Weapons seized from Smith, from left: a bottle brush, sinkers and hooks and tent pegs. Photo: Supplied
A Facebook friendship that turned intimate between a truck driver and a girl, 16, which then escalated to sexual fantasies about ‘‘threesomes’’ with sadomasochistic undertones, culminated when he incited her to kidnap her teenage friend.
Melbourne’s County Court heard on Tuesday the idea evolved through a series of conversations and text messages between Nathan Lee Smith and his then girlfriend who discussed abducting and sexually assaulting a female child, then a prostitute and finally the teenager.
An artist's sketch of Nathan Lee Smith in the County Court.
A judge was told that during their relationship Smith often insisted she ask other women to have sex with him, including her relations, girls she worked with and strangers in supermarkets.
Prosecutor Sally Flynn said that over four days in November, 2010, they first discussed kidnapping a female before Smith, then 21, sent her obscene photos and detailed to her that ‘‘he wanted to hurt a female’’ and had seen a video clip of someone being killed with a big spike.
Ms Flynn said Smith told her he ‘‘wanted to do that as it would be ‘so hot’’’, that he had also thought it would be a ‘‘real turn on’’ to set fire to part of a woman and how he wanted to catch, tie and rape her.
‘‘(She) said things like ‘yeah’ and ‘ok’ as she was scared of (him),’’ said Ms Flynn who added that later that night Smith suggested ‘‘buying some items to torture females with’’ which his girlfriend asked him to list which included rope, arm and leg holders, acid and a gag ball.
Ms Flynn’s summary was read after Smith pleaded guilty to a charge of inciting his then-girlfriend to kidnap the unsuspecting victim.
His barrister Jarrod Williams said Smith, now 25, was embarrassed and ashamed of his conduct and described his actions as those of a ‘‘young, immature man in his first serious relationship ... that largely centred around matters of sex’’.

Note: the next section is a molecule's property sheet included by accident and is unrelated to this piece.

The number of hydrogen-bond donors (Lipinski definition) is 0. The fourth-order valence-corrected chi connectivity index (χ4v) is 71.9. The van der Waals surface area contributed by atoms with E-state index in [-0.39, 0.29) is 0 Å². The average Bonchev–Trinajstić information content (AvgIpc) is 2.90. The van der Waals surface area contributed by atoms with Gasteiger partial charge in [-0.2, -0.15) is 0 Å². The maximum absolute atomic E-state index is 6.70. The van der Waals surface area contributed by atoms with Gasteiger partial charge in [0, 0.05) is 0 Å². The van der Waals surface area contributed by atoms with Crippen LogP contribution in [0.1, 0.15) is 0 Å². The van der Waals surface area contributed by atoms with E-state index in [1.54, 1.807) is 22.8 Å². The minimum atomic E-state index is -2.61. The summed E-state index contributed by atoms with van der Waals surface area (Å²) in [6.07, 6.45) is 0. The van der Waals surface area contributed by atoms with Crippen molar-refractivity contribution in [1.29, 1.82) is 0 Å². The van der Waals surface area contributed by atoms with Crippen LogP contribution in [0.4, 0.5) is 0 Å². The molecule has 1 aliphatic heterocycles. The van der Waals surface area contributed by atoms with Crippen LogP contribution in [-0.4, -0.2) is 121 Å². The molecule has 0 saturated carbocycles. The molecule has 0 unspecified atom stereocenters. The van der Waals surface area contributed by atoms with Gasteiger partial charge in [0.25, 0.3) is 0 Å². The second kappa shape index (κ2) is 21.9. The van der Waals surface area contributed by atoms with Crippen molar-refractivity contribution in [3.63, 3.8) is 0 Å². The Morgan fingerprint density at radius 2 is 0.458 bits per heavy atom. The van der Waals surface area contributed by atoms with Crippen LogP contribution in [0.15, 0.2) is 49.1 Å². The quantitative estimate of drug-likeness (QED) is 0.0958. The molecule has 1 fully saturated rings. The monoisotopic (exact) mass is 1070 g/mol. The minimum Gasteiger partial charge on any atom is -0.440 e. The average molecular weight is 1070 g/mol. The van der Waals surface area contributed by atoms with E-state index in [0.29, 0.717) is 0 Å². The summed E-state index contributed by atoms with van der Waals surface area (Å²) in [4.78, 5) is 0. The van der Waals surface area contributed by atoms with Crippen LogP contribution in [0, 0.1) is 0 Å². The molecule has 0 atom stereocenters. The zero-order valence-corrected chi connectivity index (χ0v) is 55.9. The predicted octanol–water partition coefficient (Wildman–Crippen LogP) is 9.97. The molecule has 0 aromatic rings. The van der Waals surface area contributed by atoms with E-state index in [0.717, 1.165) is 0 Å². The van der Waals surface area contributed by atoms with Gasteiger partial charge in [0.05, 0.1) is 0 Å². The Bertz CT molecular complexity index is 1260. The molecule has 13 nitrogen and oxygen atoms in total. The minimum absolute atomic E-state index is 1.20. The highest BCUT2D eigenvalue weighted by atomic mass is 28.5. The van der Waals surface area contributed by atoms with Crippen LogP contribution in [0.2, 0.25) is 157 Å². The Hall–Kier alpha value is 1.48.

Mr Williams said it ‘‘defies explanation’’ how the situation escalated to such a point and that even Smith, who a psychiatrist found did not suffer any ‘‘particular diagnosis’’, could not ‘‘explain how things ended up the way they did’’.
Ms Flynn told Judge Felicity Hampel that after Smith listed the items, he mentioned ‘‘raping and killing prostitute first’’, then on November 14 his girlfriend told her mother about his plans and they saw police.
Later that afternoon, Smith told her to rewrite the list before they bought items, that included a gag ball, alligator clips, tent pegs and fishing hooks, sinkers and a scrubbing brush, at the Reject Shop, Dick Smith and Big W.
Ms Flynn said they then returned to his girlfriend’s parents’ home in Geelong where she told him she ‘‘did not want to be involved anymore and that she could not do it’’.
‘‘She remained and watched (him) making the items as she was afraid not to,’’ Ms Flynn said, and when contacted by Detective Dale Menzies from the local Sexual Offences and Child Abuse Investigation Team she showed him the diary, messages on her phone from Smith and the weapons he had bought and adapted.
After he was arrested in July, 2011, Smith said any conversations or text messages between them about getting a female without consent for a sexual encounter ‘‘was just joking around’’, said Ms Flynn.